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ki4jgt
December 23rd, 2010, 03:15 AM
I have an encryption algorithm Actually, it's a program which encrypts archives of files created with the program. I don't know what to tell my users when they ask how many bits encryption it is. Basically the longer the password is, the more encrypted the file becomes. After the encryption, the program rearranges the encrypted data in a random pattern decided by the password. Both the encryption and the rearangement of data can be MAJORLY influenced by slight differences such as "Battle" and "battle"

jerenept
December 23rd, 2010, 03:27 AM
Sounds interesting.

ve4cib
December 23rd, 2010, 04:11 AM
Could you change your algorithm so that the password is simply a seed used to generate an n-byte key? That's basically how AES works; password + some initial (fixed) value ==> encryption key. That way you could definitively say that your algorithm is n-bytes encryption. You might even be able to just recycle AES' key expansion to suit your purposes.

ki4jgt
December 23rd, 2010, 06:23 AM
I really don't want to change it though, I've been using it to keep my secrets for years. Mainly in notebooks and things but it's still cool :-) Isn't there some kind of math formula which can tell how many bits it is? LOL sorry :-) just curious.

ve4cib
December 23rd, 2010, 09:27 AM
If the length of the password defines the strength of the encryption (i.e. longer password = "more encrypted") then it's a "variable-bit cipher."

Something like AES on the other hand, uses a nice big function to generate a fixed-length key from a password. The entropy of the key should be about the same, regardless of the length of the password, so from an algorithmic perspective there's no real difference between a single-character password and a 10-million character password. Obviously one is easier to guess than the other in terms of brute-force, but if you were to work backwards to extract the password based on a known plaintext and a known ciphertext the length of the inital password doesn't make any difference at all.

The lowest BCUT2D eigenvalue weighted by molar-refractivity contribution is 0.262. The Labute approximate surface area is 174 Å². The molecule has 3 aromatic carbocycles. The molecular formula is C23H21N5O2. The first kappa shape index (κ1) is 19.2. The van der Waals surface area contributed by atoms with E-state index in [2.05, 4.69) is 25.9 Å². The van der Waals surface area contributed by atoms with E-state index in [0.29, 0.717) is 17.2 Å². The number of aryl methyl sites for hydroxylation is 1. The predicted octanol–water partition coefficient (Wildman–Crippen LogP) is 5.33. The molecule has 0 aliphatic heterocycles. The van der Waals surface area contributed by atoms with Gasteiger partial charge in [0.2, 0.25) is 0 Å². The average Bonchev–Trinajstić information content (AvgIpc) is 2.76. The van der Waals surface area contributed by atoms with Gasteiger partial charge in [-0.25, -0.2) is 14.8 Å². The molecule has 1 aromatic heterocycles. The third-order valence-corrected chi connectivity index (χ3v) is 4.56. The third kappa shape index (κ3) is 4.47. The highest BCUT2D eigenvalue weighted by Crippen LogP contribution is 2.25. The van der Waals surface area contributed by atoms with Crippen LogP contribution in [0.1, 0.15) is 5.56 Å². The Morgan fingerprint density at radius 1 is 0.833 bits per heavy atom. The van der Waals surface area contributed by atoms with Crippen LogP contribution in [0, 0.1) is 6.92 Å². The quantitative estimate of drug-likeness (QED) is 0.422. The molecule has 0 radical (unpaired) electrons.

cammin
December 23rd, 2010, 10:08 AM

There's a section about calculating both the entrophy bits of randomly generated and human generated passwords.

Grenage
December 23rd, 2010, 10:21 AM
Is it not likely that, however esoteric it may be, a personal algorithm would take mere minutes or hours to crack, compared with a standardised encryption algorithm such as Twofish?

ve4cib
December 23rd, 2010, 11:27 PM
It really depends. Someone could implement an exceptionally robust encryption algorithm on their own. PGP started off as a little private encryption algorithm back in the 90s after all.

That said it's probably much more likely that this particular algorithm is pretty weak when compared to peer-reviewed algorithms like AES, TwoFish, and the like.

ki4jgt
December 24th, 2010, 06:09 AM
I'm actually going to setup a \$20 dollar reward for anyone who can crack it once I get it built. (Provided they can show me how they did it! - and not using Brute force. I have a few more additions I want to add to it than what has been posted here.

EDIT: I'll be using a 100 character password.

Grenage
December 24th, 2010, 09:34 AM
Good call; people love a challenge, and you'd be able to put your encryption to the test. :)